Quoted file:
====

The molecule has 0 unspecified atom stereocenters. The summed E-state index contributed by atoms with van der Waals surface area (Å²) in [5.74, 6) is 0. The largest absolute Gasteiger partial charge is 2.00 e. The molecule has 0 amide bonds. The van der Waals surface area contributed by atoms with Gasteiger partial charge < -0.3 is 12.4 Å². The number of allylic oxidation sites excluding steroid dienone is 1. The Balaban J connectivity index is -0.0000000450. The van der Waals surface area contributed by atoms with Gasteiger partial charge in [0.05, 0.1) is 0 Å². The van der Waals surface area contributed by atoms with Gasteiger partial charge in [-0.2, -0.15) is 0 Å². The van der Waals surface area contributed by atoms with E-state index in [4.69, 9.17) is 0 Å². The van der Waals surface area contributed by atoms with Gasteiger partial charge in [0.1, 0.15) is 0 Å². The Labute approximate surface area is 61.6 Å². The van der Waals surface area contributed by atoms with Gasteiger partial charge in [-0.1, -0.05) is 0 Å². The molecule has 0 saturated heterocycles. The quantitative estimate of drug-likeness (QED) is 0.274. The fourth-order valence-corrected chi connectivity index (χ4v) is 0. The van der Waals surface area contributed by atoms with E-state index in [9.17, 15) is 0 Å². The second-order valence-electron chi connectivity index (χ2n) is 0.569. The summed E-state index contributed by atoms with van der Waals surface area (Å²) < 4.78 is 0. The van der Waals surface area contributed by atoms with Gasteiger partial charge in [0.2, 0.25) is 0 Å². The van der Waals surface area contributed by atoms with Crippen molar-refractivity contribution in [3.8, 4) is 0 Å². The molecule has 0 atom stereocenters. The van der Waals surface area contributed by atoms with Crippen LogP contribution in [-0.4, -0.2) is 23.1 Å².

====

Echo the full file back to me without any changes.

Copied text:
The molecule has 0 unspecified atom stereocenters. The summed E-state index contributed by atoms with van der Waals surface area (Å²) in [5.74, 6) is 0. The largest absolute Gasteiger partial charge is 2.00 e. The molecule has 0 amide bonds. The van der Waals surface area contributed by atoms with Gasteiger partial charge < -0.3 is 12.4 Å². The number of allylic oxidation sites excluding steroid dienone is 1. The Balaban J connectivity index is -0.0000000450. The van der Waals surface area contributed by atoms with Gasteiger partial charge in [0.05, 0.1) is 0 Å². The van der Waals surface area contributed by atoms with Gasteiger partial charge in [-0.2, -0.15) is 0 Å². The van der Waals surface area contributed by atoms with E-state index in [4.69, 9.17) is 0 Å². The van der Waals surface area contributed by atoms with Gasteiger partial charge in [0.1, 0.15) is 0 Å². The Labute approximate surface area is 61.6 Å². The van der Waals surface area contributed by atoms with Gasteiger partial charge in [-0.1, -0.05) is 0 Å². The molecule has 0 saturated heterocycles. The quantitative estimate of drug-likeness (QED) is 0.274. The fourth-order valence-corrected chi connectivity index (χ4v) is 0. The van der Waals surface area contributed by atoms with E-state index in [9.17, 15) is 0 Å². The second-order valence-electron chi connectivity index (χ2n) is 0.569. The summed E-state index contributed by atoms with van der Waals surface area (Å²) < 4.78 is 0. The van der Waals surface area contributed by atoms with Gasteiger partial charge in [0.2, 0.25) is 0 Å². The van der Waals surface area contributed by atoms with Crippen molar-refractivity contribution in [3.8, 4) is 0 Å². The molecule has 0 atom stereocenters. The van der Waals surface area contributed by atoms with Crippen LogP contribution in [-0.4, -0.2) is 23.1 Å².